My boyfriend does not have a Facebook account. To some, this is reason enough to believe that he does not actually exist. Apart from the obvious answer that I did in fact make him up, he has simply never seen Facebook as a need that went unfulfilled. During a recent conversation about why Facebook is bad, I tried to explain to him that I was glad he did not use it because I would then know what he was doing and who he was talking to at all times and I would be able to figure out who all of his exes were. He looked at me with abject horror as I tried to remove the foot that had gotten stuck between my teeth.
I think I am not alone when I say that whenever I log on, I become agitated for no concrete reason within seconds. This is alarming as I have not even had to speak to anyone during this time period. I spend enough of my time becoming irate with strangers already and I am beginning to think that I am not benefiting from this relationship. Any positive effect my membership has on me ("Your hair is great!!) is returned tenfold with unnecessary comparison of myself to my peers, remorse that I chose to spend part of my life looking at pictures of one-time acquaintances' food, and outrage at the spelling and grammar of those I know.
In an effort to find help from others who no longer succumb to this compulsion, I searched for "how to give up Facebook" and found that before I had completed my question, the top three Google searchers are, in order of appearance:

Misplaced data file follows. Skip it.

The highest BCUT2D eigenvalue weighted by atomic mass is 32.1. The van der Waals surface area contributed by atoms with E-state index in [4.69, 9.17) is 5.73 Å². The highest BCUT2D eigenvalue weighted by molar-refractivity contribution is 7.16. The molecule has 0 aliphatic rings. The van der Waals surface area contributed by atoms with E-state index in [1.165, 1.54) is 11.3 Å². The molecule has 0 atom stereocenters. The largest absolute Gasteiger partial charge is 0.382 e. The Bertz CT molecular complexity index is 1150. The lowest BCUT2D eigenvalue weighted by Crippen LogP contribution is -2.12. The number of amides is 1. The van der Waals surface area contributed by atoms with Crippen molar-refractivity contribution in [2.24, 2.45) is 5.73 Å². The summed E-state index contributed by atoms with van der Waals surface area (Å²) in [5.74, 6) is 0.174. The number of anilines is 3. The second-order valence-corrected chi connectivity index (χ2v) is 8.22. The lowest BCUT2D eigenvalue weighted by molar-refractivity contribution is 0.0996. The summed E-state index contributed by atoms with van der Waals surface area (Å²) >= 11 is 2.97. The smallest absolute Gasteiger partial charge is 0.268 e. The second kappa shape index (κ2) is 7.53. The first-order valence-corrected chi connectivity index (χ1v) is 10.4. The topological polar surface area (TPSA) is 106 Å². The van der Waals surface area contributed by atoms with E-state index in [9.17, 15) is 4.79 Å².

1. How to give up drugs
2. How to give up Facebook
3. How to give up Chap Stick
This discovery suggests that in terms of addiction, Facebook is more powerful than lip balm and only slightly easier to kick than drugs. I have never had a drug problem, though I am young and ambitious. I do have over three types of lip balm in my purse at this very moment. I like Chap Stick, though, and I can quit whenever I want to. While I would never beg my ailing grandmother a for ride to meet my junkie middle-aged boyfriend who I only sleep with for his access to Facebook (things I learned from Intervention), it is starting to feel like a malevolent influence in my life. Until now, I have not had the courage to let go of this thing I did not really like but have gotten so used to. And so from this point forward, I am going to deactivate my account and learn what it is like to live without it again. If it is anything like Intervention, I am going to gain forty pounds and get into découpage. It is a bit of a disappointment that I am making this decision on my own, as I have always fantasized about being thrown a surprise intervention by my friends. Then again, there are always new obsessions that could get out of hand, like Chap Stick or Post-it Notes.